This biopsy is from a previously healthy 3 year old female, who presented with sudden onset nephrotic syndrome, hypertension and microscopic hematuria. Light microscopy shows greater than 4 cells per mesangial region in most glomeruli (Fig 1), with absence of segmental glomerulosclerosis. Immunofluorescence is completely negative and electron microscopy shows diffuse epithelial foot process effacement (Fig 2). The findings are consistent with minimal change disease with diffuse mesangial hypercellularity. This pattern of injury is considered a variant of minimal change disease. Patients with diffuse mesangial hypercellularity have a higher risk of initial resistance to steroid therapy; however, it is not...

Pushing Glass (May 16, 2017)

A 15-year-old boy had a kidney biopsy because of the persistent nephrotic syndrome. His medical history is significant for resolved intermittent asthma. In late September 2016, he developed a viral syndrome with a runny nose, congestion, sore throat, vomiting, and diarrhea. Over the next one to two weeks, he developed generalized edema, most prominent in the lower extremities and belly. He was diagnosed presumptively with acute glomerulonephritis and treated accordingly. His condition continued to worsen with the persistent nephrotic syndrome and acute hypertension. Laboratory investigations show a serum creatinine of 1.35 mg/dL. Serum albumin is 1.9 g/dL. Urinalysis shows 3+...

Arteriosclerosis

A very common vascular histologic finding in patients with hypertensive nephrosclerosis is arteriosclerosis. In advanced lesions, such as this example, there is prominent intimal fibrosis with narrowing of the vessel lumen. The replacement of smooth muscle cells in the tunica media by fibrous tissue is thought to result from collagen and elastic tissue synthesis by myointimal cells. The degree of intimal fibrosis is thought to be more closely associated with elevated blood pressure than the degree of hyaline arteriolosclerosis.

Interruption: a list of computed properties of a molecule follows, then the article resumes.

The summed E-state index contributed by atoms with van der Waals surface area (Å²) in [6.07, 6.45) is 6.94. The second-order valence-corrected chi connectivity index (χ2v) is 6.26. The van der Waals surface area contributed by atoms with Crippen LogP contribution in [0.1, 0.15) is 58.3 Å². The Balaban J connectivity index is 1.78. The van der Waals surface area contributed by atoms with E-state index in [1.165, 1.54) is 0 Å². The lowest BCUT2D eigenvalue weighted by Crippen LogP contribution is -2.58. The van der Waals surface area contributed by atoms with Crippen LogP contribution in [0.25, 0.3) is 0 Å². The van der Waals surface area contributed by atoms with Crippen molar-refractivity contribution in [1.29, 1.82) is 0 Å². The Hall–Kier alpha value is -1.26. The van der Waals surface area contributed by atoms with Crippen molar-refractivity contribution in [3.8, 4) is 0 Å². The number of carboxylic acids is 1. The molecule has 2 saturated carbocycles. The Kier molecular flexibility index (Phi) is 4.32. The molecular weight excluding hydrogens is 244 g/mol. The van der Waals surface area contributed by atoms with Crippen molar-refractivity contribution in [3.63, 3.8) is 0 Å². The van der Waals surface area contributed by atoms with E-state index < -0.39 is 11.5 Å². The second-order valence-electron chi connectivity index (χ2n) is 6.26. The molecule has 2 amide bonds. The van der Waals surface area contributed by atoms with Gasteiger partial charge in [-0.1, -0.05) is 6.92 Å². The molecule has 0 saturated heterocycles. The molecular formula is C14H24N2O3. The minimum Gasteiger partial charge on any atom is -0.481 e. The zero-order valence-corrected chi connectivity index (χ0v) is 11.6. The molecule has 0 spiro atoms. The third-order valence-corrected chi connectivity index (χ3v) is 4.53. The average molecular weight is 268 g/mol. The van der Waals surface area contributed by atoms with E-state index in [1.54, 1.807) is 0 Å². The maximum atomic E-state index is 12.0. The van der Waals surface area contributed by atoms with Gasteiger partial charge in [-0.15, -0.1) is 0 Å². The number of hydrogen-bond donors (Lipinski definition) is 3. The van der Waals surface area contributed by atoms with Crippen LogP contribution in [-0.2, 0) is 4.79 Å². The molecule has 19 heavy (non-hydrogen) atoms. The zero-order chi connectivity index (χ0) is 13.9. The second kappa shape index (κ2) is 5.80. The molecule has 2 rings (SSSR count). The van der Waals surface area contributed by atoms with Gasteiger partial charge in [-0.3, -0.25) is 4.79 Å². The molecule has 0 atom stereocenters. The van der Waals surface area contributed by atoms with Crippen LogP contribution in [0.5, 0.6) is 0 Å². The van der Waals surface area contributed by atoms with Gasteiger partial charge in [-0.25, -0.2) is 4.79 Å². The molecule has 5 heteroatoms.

Pushing Glass (April 4, 2017)

The patient is a 30-year-old female who presents with nephrotic range proteinuria and a creatinine of 2.5. She has a history of hypertension and joint pains. Serologies for ANA, dsDNA, and ANCA are negative. What is the best diagnosis? A. ANCA-associated Glomerulonephritis B. C3 Glomerulonephritis C. Membranous-like Glomerulopathy with Masked IgG Kappa Deposits D. Proliferative Glomerulonephritis with Monoclonal IgG Kappa Deposits The best answer is C: Membranous-like Glomerulopathy with Masked IgG Kappa Deposits. An ANCA-associated glomerulonephritis is a possibility with the fibrous crescent and weak direct immunofluorescence staining. However, the ANCA is negative and the immunofluorescence stains are “unmasked” on...

Pushing Glass (March 22, 2017)

A 71-year-old woman with a history of multiple myeloma, hypertension and vitamin D deficiency presented with decreased renal function. Investigations show serum creatinine increased to 3.36 mg/dL. Serum albumin is 2.6 gm/dL. Twenty-four hour urinary protein is 2.8 gm/day. These images show characteristic findings of which of the following diseases: A) Thrombotic microangiopathy B) Cast nephropathy C) Light chain deposition disease D) Cryoglobulinemic glomerulonephritis E) Amyloidosis F) Fibrillary glomerulopathy Answer: D The images show intracapillary hyaline, thrombi which are weakly PAS-positive, and stain red on silver and trichrome stains. These showed positive staining only for IgG1 and kappa light chain....